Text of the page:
Wednesday, July 2, 2014

The Infamous Facebook Experiment

I don't have a facebook account and the more I'm hearing about this "social network" the more glad I am that I don't.

I'm sure most of you have heard of  the so-called experiment run by a facebook researcher and some academic researchers (from U. Cal. and Cornell) in January 2012. they wanted to see if manipulating news feeds to some users altered their moods.  A follow-up article also discussed reaction and facebook's "defense."  Get this: the National Academy of Sciences who published the study is supposedly investigating if the experiment had even had an ethical review.

Most objections to the study center around the question of whether users had given informed consent, which is supposedly required by ethical guidelines.  Consider the fact that: facebook updated its data use policy to reflect "research" - months AFTER the infamous social contagion study.

While not the worst experiment ever done, I believe it was totally unethical.  There was at least one commenter at The Guardian who was concerned that some  already sad facebook user could have been emotionally manipulated into some potential act of self-harm.  Was there ANY thought given to any "unintended consequences" of this research?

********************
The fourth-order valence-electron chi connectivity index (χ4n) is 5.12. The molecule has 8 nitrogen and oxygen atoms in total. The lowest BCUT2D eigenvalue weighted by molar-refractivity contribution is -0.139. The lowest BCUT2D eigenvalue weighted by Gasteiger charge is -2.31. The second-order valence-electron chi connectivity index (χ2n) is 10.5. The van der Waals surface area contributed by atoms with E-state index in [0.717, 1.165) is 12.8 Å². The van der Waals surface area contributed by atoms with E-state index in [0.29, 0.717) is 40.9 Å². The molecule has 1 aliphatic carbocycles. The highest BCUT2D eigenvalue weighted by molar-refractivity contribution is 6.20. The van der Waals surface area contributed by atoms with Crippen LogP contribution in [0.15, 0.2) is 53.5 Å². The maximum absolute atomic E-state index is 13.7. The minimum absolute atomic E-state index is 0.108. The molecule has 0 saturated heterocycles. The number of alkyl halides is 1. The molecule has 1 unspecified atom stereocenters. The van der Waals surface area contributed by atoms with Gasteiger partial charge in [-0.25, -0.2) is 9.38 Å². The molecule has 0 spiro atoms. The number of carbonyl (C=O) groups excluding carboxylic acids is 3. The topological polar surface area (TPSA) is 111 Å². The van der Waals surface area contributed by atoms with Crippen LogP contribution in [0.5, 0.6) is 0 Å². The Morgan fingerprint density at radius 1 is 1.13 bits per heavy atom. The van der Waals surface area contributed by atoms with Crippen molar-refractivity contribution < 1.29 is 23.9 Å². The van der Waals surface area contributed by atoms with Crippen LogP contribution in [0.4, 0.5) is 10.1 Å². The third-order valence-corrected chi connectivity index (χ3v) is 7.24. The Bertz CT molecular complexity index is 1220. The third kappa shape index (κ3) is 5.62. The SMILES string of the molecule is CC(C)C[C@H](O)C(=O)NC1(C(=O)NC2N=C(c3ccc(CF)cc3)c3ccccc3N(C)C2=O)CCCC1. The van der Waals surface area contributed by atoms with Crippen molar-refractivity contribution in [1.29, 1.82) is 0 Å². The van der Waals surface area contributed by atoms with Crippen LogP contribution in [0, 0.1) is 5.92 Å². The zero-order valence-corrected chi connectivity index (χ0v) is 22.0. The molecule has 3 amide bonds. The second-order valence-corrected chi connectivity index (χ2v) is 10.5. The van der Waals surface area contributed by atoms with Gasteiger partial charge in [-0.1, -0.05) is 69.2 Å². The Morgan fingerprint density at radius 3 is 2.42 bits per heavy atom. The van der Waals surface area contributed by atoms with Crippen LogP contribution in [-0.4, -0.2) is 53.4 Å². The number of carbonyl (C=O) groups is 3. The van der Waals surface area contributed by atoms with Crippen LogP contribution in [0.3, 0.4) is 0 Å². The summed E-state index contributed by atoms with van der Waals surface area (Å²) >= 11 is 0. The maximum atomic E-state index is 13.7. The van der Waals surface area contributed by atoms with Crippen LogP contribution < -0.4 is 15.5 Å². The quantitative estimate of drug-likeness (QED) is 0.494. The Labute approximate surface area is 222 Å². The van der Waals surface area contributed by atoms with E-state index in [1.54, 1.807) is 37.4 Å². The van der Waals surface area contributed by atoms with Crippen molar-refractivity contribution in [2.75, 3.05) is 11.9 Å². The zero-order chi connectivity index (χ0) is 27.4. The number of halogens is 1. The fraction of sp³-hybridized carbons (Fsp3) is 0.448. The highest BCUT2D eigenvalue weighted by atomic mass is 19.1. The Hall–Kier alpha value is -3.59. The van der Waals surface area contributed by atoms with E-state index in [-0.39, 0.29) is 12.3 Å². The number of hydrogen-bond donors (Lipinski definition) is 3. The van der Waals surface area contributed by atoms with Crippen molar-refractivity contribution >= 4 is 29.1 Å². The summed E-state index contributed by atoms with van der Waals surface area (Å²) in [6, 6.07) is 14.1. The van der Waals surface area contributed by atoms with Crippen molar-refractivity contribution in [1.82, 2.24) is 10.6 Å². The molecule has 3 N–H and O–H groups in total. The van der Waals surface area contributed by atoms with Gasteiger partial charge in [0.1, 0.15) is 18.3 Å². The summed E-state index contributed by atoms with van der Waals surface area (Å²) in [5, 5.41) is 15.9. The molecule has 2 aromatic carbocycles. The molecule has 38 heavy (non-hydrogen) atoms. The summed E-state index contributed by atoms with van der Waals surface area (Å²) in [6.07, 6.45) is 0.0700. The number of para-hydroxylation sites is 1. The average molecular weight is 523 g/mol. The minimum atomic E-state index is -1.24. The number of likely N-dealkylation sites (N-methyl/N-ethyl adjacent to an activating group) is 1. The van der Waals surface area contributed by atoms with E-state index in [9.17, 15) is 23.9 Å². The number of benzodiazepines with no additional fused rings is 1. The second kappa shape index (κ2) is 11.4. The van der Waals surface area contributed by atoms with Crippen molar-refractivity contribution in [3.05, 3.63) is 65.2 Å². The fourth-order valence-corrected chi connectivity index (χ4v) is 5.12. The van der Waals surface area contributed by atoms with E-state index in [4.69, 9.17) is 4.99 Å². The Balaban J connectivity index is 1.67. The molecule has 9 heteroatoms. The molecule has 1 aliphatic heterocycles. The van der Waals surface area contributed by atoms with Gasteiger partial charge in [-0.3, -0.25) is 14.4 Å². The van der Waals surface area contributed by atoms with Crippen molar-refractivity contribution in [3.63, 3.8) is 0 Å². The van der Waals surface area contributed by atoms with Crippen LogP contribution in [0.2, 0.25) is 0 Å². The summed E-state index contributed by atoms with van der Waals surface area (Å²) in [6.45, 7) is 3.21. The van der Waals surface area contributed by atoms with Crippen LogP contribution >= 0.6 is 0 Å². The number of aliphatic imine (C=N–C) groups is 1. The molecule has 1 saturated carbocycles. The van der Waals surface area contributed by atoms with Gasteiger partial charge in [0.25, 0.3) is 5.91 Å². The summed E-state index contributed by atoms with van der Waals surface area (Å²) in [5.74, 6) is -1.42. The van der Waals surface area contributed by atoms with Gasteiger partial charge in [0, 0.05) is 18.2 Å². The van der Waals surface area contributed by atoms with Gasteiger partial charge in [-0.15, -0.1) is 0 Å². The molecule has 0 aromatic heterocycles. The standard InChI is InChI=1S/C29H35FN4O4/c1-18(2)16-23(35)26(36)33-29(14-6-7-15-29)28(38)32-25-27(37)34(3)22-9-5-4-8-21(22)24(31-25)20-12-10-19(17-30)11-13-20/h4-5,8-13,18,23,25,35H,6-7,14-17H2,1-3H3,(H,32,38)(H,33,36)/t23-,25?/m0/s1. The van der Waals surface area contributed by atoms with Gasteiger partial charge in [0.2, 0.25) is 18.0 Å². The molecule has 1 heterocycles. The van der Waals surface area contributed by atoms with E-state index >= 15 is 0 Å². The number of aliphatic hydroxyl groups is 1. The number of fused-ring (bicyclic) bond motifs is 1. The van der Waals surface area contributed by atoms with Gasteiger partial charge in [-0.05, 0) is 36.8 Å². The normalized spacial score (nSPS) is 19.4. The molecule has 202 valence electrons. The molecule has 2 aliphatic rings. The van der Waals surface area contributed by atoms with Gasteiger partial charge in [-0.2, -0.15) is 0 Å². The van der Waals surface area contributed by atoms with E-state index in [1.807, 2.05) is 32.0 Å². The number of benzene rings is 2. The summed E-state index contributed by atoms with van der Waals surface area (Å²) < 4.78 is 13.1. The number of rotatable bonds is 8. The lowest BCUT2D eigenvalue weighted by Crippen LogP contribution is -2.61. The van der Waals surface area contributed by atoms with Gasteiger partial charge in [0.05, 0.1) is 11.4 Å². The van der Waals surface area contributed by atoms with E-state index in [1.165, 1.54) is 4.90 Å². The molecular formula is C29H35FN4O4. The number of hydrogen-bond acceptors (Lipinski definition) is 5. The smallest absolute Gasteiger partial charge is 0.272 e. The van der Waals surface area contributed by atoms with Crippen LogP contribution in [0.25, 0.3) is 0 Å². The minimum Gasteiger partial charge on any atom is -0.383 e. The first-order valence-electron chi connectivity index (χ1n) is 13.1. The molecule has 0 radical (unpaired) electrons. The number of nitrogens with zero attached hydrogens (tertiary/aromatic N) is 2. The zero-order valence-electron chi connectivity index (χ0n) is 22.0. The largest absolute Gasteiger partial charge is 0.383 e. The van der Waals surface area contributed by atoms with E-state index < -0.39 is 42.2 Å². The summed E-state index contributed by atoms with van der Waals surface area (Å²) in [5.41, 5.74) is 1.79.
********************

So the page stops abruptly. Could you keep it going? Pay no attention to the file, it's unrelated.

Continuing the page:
I contacted the National Academy of Sciences but have yet to receive a response.  I contacted Mr. John Lohse, Director of Investigations at Univ. Cal. and received a response!  He thanked me for bringing this up and indicated it had also otherwise been brought to his attention. He indicated there would be a review and possible determination of some action.

I also received a reply from the Director of the Institutional Review Board of Cornell.  He pointed me to this statement on their website.  I couldn't believe what I was reading.  If you haven't so far clicked on the link, please do so and read the statement.  Read the last paragraph a second time.  It indicates no review by the team overseeing human research is necessary.  Are they kidding?  I wrote back to the Director and told him I felt there should be some review of how any Cornell researcher got involved with such questionable research in the first place!

Unfortunately, unethical experiments have taken place in the past.  Although this may not be the most egregious one, it has come to light and we need to shame those involved.  We need to advocate for better reviews and more stricter adherence to ethical guidelines to prevent future abuses.  We have to look out for reach other!

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